Savills, the estate agency, has forecast a 14pc jump in lending from parents and grandparents because of the pandemic – equivalent to an extra £700m in 2021 compared to 2019.
By 2022, 154,000 first-time buyers will be receiving financial support from family. This will be a new high since the previous peak of 149,000 in 2017. The lending will account for 42pc of mortgaged first-time buyers and will total £5.8bn.
Covid-19 has disproportionately curtailed first-time buyers’ purchasing power. Not only are they most likely to have lost their job or had their wages reduced, but they have been hit by tightened lending.
Frozen out of the market
Mortgage lenders have withdrawn low-deposit mortgages en masse. In June 2019 there were 145 two-year fixed-rate mortgages for buyers with 5pc deposits and 287 for those with 10pc, according to Moneyfacts, a comparison service. Now there are just six and 55 respectively.
Kevin Roberts of the Legal & General Mortgage Club said that between April and May searches for “joint borrower, sole proprietor” mortgages (when the mortgage effectively has a guarantor) tripled, while those for “gifted deposit” mortgages doubled. Mark Harris of SPF Private Clients, a mortgage broker, said many lenders had tightened their policy on variable incomes, discounting bonuses and freelance income.
The changes mean many first-time buyers are no longer able to buy. Tom Bourlet, 32, is a travel blogger who lives in Brighton with his girlfriend. They had saved £20,000 towards a deposit and could have bought a house in the suburbs for £270,000 to £320,000 comfortably with a 5pc deposit. Now they are shut out of the market.
“It’s infuriating,” said Mr Bourlet. “I’m going to have to double or treble my savings in order to get a mortgage.”
Bomad to the rescue
Frances Clacy, Savills’ research analyst, said that historically, the role of “Bomad” (Bank of Mum and Dad) had increased as low-deposit mortgage lending fell.
Despite the volatile stock market and coronavirus’s impact on people’s personal wealth, a survey by her firm found that 30pc of those aged over 60 now felt more inclined to give first-time buyers financial support because of the pandemic. An additional 22pc said they felt more willing to downsize to release equity to provide financial support.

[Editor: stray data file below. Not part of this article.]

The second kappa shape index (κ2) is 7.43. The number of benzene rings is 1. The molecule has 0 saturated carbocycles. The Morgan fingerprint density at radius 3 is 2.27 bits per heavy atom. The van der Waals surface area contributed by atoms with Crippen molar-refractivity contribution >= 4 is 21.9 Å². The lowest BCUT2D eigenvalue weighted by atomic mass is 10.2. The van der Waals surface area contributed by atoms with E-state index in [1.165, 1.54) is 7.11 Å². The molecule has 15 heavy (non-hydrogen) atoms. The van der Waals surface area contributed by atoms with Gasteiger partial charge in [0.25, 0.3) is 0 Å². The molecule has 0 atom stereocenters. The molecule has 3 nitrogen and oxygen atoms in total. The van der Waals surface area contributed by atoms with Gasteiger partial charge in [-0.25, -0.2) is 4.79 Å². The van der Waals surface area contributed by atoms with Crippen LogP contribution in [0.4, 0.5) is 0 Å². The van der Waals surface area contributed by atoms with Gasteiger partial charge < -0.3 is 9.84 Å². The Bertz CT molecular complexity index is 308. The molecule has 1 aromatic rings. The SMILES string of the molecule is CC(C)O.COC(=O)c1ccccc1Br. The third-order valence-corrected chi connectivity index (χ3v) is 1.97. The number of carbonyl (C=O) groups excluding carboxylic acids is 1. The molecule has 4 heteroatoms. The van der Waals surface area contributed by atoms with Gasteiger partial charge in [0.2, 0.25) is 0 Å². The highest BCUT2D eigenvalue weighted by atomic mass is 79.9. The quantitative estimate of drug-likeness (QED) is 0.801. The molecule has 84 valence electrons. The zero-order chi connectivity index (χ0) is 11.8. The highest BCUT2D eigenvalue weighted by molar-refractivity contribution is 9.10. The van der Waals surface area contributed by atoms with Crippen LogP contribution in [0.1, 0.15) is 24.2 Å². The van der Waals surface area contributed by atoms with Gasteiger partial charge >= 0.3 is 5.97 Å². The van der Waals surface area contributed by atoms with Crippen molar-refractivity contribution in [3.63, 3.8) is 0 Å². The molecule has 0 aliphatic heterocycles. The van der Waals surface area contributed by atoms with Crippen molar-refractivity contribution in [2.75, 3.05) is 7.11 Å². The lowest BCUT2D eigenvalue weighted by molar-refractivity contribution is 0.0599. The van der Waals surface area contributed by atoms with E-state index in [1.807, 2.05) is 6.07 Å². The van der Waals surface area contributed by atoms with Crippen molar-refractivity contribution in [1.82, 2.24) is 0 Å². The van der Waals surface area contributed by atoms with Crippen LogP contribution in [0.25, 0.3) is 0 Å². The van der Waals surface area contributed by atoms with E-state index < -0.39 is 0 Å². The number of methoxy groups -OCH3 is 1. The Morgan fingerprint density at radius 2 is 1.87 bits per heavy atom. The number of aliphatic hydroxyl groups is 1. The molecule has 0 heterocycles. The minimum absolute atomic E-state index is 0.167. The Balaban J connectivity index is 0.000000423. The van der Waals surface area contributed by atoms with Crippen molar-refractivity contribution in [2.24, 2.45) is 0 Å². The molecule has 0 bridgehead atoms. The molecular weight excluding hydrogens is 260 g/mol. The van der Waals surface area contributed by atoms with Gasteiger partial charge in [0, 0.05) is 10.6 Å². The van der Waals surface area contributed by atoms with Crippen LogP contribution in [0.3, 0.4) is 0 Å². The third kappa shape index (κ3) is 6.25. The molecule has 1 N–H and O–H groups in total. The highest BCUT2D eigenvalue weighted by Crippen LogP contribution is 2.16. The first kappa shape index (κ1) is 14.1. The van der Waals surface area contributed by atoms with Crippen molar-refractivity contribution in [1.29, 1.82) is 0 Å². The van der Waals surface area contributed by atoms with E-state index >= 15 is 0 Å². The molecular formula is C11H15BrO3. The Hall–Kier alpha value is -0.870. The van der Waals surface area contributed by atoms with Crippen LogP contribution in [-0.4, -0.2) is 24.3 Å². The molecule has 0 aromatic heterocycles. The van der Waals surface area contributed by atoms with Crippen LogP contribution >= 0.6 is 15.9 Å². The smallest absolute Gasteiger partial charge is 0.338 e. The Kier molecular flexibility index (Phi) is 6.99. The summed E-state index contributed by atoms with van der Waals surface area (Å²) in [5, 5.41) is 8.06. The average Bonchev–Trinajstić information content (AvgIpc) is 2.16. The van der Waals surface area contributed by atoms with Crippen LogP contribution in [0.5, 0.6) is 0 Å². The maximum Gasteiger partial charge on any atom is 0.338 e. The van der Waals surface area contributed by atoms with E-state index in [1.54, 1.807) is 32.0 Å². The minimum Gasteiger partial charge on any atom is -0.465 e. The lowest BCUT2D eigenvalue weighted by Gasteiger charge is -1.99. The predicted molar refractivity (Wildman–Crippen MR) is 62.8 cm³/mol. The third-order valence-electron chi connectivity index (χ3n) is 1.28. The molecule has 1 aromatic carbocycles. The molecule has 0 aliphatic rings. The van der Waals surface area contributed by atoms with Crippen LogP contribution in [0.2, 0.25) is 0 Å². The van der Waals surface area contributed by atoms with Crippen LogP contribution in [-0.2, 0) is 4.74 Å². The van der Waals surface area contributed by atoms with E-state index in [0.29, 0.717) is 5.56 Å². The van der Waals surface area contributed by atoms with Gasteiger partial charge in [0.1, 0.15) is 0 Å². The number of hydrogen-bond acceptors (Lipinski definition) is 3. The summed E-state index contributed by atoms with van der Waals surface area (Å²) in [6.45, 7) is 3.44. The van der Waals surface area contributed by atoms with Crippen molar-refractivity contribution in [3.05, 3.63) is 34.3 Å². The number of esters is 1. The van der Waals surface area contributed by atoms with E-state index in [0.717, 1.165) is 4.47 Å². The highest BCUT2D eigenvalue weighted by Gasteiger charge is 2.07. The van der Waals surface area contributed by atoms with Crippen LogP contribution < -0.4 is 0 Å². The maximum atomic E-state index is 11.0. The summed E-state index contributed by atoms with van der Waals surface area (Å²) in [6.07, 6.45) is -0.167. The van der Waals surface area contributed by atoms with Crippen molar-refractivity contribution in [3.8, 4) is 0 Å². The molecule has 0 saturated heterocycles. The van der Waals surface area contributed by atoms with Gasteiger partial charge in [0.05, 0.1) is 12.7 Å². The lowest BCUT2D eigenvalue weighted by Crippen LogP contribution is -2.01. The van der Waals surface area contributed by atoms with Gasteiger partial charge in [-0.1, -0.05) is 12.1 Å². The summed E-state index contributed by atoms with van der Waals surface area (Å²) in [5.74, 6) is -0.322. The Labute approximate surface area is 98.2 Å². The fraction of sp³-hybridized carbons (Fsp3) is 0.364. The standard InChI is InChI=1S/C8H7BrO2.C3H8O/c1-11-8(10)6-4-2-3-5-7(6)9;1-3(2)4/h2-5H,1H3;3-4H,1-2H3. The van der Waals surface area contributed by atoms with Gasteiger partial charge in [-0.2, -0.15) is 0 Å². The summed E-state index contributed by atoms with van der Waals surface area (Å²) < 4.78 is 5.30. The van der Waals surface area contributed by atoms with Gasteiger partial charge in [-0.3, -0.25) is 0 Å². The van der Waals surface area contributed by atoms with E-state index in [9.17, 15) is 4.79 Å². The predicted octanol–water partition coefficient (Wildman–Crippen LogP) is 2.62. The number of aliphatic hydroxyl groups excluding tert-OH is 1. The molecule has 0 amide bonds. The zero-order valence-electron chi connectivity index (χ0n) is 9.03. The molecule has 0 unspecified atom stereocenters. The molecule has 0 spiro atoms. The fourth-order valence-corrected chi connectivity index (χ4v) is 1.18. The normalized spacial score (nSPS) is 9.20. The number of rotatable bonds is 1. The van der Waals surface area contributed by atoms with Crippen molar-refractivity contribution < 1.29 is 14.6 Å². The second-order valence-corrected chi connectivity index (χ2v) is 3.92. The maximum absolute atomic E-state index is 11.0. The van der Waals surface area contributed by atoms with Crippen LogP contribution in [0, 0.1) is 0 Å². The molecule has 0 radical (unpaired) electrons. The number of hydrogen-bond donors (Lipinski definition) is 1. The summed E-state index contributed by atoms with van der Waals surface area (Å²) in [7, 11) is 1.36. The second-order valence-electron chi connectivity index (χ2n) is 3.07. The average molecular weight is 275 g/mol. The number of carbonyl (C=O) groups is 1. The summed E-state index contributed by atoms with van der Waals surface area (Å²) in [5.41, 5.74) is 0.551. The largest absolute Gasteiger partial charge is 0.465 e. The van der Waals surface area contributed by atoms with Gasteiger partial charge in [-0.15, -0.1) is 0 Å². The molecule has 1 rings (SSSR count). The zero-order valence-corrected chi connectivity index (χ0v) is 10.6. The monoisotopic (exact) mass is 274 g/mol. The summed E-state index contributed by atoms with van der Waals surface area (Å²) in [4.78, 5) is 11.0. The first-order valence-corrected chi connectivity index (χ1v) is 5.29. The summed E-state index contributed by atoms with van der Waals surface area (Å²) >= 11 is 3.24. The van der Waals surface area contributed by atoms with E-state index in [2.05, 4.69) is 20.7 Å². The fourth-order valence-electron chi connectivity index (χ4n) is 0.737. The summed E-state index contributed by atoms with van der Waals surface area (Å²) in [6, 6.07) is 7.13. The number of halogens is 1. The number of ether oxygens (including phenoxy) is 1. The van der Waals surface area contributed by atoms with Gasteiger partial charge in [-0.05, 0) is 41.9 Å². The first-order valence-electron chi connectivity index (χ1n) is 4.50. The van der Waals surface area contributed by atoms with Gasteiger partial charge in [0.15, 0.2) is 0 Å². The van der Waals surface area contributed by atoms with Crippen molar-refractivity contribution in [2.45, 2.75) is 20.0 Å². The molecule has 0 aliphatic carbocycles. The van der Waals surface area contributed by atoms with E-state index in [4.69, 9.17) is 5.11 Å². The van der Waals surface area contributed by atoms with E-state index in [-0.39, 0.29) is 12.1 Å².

After the financial crisis, when banks look low-deposit mortgages off the market, Bomad lending boomed. In 2007, 118,000 first-time buyers received family financial help, totalling £2.9bn, according to Savills. By 2009 the number was 135,000 and total lending had risen by 76pc to £5.1bn.
This year Bomad lending will be down because of the property market’s overall depressed transaction figures. But as sales volumes rise, Bomad lending is expected to rocket. Savills has calculated that the average deposit needed by a first-time buyer will rise to 26pc by the end of this year, up from 23pc in December 2019.
However, some analysts believe low-deposit lending could return soon. “I am confident that 90pc mortgages will be back in weeks,” said Mr Roberts.
Lockdown as a catalyst
Coronavirus is spurring Bomad in other ways. Ben Morgan of Bradleys estate agents said that in east Devon first-time buyer numbers were “two or three times” normal levels and most had gifted deposits. “They have spent lockdown in the family home and now they and their parents think it’s time to move out,” said Mr Morgan.
Family lending is being used to boost purchasing power with other schemes such as shared ownership, in which you buy a proportion of the property and rent the rest. In the week to June 22 the number of shared ownership mortgage searches with a gifted deposit was 65pc higher than at the beginning of March, according to Twenty7Tec, a mortgage data company.
Can Bomad save house prices?
The withdrawal of first-time buyer credit is already affecting the market. In May properties valued at less than £250,000 achieved 97.5pc of the asking price, down by 2.1 percentage points on May 2019, according to Hamptons International, an estate agent. By comparison, sellers in the £250,000 to £500,000 bracket achieved 98.1pc, down by only 0.3 points year-on-year.
But if first-time buyers are shut out for long, the effects could filter up the chain, pulling all house prices down.